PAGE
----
Two sides of the coin: remembrance and celebration
The Netherlands is the only country in the world that takes 2 days to hold both a day of remembrance (Dodenherdenking on 4 May) and a day of celebration for freedom and liberation (Bevrijdingsdag on 5 May).
Years ago, I came back from work one evening and noticed many houses with Dutch red-white-blue flags hanging at half-mast. I wondered if somebody important had died, but it turned out that the reason was that it was Dodenherdenking, Remembrance Day, the day to commemorate all those Dutch men and women who died during the Second World War and all wars and conflicts since then. It wasn’t a national holiday, so it had escaped my attention that this was a national event. In previous years, we had always been away on holiday at the beginning of May, taking advantage of the public holidays around this time. That’s no longer the case, so if you don’t live near a war memorial or the centre of town, you could be forgiven for not noticing, except for the Dutch flags hanging outside many houses. Those you can’t miss.
Don’t bank on a bank holiday for Dodenherdenking & Bevrijdingsdag
Life seemed like one long holiday back then because the end of April and the beginning of may was full of public holidays where almost everybody had a day off and May holidays were planned around them (not that we had children back then, but the number of colleagues off work gave it away) :
- 30 April was Koninginnedag (Queen’s Day) back then (as opposed to King’s Day on the 27th now)
- Bevrijdingsdag (Liberation Day) on 5 May
- Hemelvaart (Ascension Day) on a Thursday soon after
- Pinksteren (Whitsun / Pentecost) with a free Monday just a week or two later.
A few years back, the government decided there were so few veterans left from WWII that Bevrijdingsdag should only be a public holiday once every 5 years. When I checked on 4 May (settling a disagreement with my husband about the matter), I discovered that this policy has been changed again; whether you are entitled to a free day depends on your company’s collective employment agreement (CAO) for all public holidays, so don’t bank on a bank holiday unless you work for a bank or the government!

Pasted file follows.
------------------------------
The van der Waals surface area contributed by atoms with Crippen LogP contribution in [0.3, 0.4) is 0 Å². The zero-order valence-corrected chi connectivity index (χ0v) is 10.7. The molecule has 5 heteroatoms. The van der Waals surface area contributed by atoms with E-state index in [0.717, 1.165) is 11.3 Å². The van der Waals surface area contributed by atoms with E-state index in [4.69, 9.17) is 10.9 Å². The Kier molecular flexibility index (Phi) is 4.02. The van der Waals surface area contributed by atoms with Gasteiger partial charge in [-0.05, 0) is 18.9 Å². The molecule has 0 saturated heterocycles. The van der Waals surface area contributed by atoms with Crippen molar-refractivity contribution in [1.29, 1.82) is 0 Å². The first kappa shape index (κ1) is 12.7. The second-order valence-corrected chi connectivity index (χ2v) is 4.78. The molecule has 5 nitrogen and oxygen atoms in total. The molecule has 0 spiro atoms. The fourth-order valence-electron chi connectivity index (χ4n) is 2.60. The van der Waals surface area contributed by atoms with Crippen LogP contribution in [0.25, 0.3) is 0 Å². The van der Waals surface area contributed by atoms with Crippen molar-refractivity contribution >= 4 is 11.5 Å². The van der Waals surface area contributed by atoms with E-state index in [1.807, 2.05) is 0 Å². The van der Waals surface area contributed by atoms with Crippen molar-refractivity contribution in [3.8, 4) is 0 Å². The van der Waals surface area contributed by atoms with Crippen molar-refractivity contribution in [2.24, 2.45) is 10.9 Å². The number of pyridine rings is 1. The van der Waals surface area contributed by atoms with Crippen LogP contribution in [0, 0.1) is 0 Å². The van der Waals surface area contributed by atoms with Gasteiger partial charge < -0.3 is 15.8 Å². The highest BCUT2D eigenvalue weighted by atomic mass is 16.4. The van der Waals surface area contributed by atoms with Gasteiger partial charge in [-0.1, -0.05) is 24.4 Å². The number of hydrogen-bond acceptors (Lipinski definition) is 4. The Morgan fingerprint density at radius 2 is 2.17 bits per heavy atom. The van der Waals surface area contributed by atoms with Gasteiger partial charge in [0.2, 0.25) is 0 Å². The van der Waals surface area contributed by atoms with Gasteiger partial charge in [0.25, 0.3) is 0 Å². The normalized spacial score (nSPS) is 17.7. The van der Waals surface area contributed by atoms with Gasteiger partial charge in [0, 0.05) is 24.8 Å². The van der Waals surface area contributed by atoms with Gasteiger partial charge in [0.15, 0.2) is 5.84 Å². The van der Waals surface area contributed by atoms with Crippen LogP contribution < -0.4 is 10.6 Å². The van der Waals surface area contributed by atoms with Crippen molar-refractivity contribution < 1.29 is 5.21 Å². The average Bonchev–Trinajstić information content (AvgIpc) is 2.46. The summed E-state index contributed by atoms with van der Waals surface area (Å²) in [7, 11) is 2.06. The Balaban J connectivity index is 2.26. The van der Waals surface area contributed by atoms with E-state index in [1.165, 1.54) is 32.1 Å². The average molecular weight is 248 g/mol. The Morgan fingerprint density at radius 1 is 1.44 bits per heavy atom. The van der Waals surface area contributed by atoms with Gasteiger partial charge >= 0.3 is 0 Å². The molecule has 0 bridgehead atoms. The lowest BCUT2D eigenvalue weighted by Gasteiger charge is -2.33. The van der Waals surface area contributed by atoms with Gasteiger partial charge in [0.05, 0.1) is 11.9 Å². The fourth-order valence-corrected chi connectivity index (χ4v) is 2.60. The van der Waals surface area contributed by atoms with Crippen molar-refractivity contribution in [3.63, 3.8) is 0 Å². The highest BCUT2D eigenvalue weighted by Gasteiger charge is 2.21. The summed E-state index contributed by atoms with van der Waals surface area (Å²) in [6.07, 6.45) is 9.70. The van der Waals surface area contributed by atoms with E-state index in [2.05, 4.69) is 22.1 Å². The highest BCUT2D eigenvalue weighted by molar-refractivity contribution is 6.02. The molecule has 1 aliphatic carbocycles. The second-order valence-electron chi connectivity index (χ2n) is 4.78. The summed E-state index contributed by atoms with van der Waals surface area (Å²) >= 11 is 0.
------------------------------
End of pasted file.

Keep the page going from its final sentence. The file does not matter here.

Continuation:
Hanging the flags out for remembrance and freedom
There are official rules in the Netherlands for when government buildings hang up flags, but you’re actually allowed to hang up the flag whenever you want. For royal birthdays and Koningsdag (King’s Day) you can also add an orange pennant to proclaim your loyalty, because the Dutch royal family’s surname is ‘van Oranje’ (as in William of Orange). The rules might be official, but other than government buildings, most people are just happy to decorate their houses so if they have a pennant, they’ll use it whether they’re supposed to or not. Anyone who was a member of Guiding or Scouting should know that you’re supposed to take down a flag before dark, dating back to armies not wanting to suffer the dishonour of having their flag stolen. Again, not everyone does that either.
Needless to say, many people hang out a flag on 4 and 5 May (Remembrance Day and Liberation Day). To show respect on Remembrance Day (Dodenherdenking), the flag should first be raised completely, then lowered slowly to half-mast. It should fly between 18.00 and sunset only. Being as Liberation Day (Bevrijdingsdag) is a day of celebration, the flag is fully raised and can be flown all day.
Dutch flag vocabulary
de vlag – flag
de oranje wimpel – orange pennant (comes from the same root as English wimple, the medieval scarf women used to cover their hair)
de (vlaggen)stok – flagpole
halfstok – half-mast
vlaggen / de vlag ophangen /de vlag uithangen – flying the flag / hanging up the flag
de vlag hijzen / de vlag wordt gehesen – raise the flag / the flag is raised
de vlag strijken / de vlag wordt gestreken – lowering the flag. Not the usual definition of strijken i.e. ironing, though you could do that too! It sounds like the phrase we used to use at Guide camp, ‘striking camp’, i.e. taking your tents down, and it’s also used for taking down a sail. In fact ‘striking a flag’ is mentioned in English on the Oxford Dictionaries site (definition 12.2), so there’s definitely a linguistic connection.
Read more about Dodenherdenking and Bevrijdingsdag in my next post.